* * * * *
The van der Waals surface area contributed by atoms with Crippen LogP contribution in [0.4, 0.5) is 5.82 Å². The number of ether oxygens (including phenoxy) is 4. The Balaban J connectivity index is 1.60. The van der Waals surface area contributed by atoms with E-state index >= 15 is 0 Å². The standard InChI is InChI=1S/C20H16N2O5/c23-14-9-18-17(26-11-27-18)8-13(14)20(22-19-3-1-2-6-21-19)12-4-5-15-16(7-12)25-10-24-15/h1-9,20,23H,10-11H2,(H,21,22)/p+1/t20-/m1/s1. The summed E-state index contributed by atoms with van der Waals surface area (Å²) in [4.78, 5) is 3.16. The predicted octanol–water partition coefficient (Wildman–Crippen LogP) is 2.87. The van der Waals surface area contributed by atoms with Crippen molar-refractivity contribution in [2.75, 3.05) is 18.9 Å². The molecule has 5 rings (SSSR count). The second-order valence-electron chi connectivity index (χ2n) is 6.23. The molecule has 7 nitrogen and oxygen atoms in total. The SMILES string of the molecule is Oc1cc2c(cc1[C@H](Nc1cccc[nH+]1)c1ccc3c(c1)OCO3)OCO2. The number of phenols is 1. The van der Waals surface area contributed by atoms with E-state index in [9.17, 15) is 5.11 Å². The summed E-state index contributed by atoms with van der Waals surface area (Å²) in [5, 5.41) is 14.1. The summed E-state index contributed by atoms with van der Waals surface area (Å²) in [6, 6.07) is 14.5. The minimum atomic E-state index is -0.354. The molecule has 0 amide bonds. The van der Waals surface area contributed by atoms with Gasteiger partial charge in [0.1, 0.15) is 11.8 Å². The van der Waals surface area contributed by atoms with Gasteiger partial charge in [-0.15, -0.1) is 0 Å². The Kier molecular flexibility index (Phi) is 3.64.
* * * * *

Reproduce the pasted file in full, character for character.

The van der Waals surface area contributed by atoms with Crippen LogP contribution in [0.4, 0.5) is 5.82 Å². The number of ether oxygens (including phenoxy) is 4. The Balaban J connectivity index is 1.60. The van der Waals surface area contributed by atoms with E-state index >= 15 is 0 Å². The standard InChI is InChI=1S/C20H16N2O5/c23-14-9-18-17(26-11-27-18)8-13(14)20(22-19-3-1-2-6-21-19)12-4-5-15-16(7-12)25-10-24-15/h1-9,20,23H,10-11H2,(H,21,22)/p+1/t20-/m1/s1. The summed E-state index contributed by atoms with van der Waals surface area (Å²) in [4.78, 5) is 3.16. The predicted octanol–water partition coefficient (Wildman–Crippen LogP) is 2.87. The van der Waals surface area contributed by atoms with Crippen molar-refractivity contribution in [2.75, 3.05) is 18.9 Å². The molecule has 5 rings (SSSR count). The second-order valence-electron chi connectivity index (χ2n) is 6.23. The molecule has 7 nitrogen and oxygen atoms in total. The SMILES string of the molecule is Oc1cc2c(cc1[C@H](Nc1cccc[nH+]1)c1ccc3c(c1)OCO3)OCO2. The number of phenols is 1. The van der Waals surface area contributed by atoms with E-state index in [9.17, 15) is 5.11 Å². The summed E-state index contributed by atoms with van der Waals surface area (Å²) in [5, 5.41) is 14.1. The summed E-state index contributed by atoms with van der Waals surface area (Å²) in [6, 6.07) is 14.5. The minimum atomic E-state index is -0.354. The molecule has 0 amide bonds. The van der Waals surface area contributed by atoms with Gasteiger partial charge in [0.1, 0.15) is 11.8 Å². The van der Waals surface area contributed by atoms with Gasteiger partial charge in [-0.15, -0.1) is 0 Å². The Kier molecular flexibility index (Phi) is 3.64.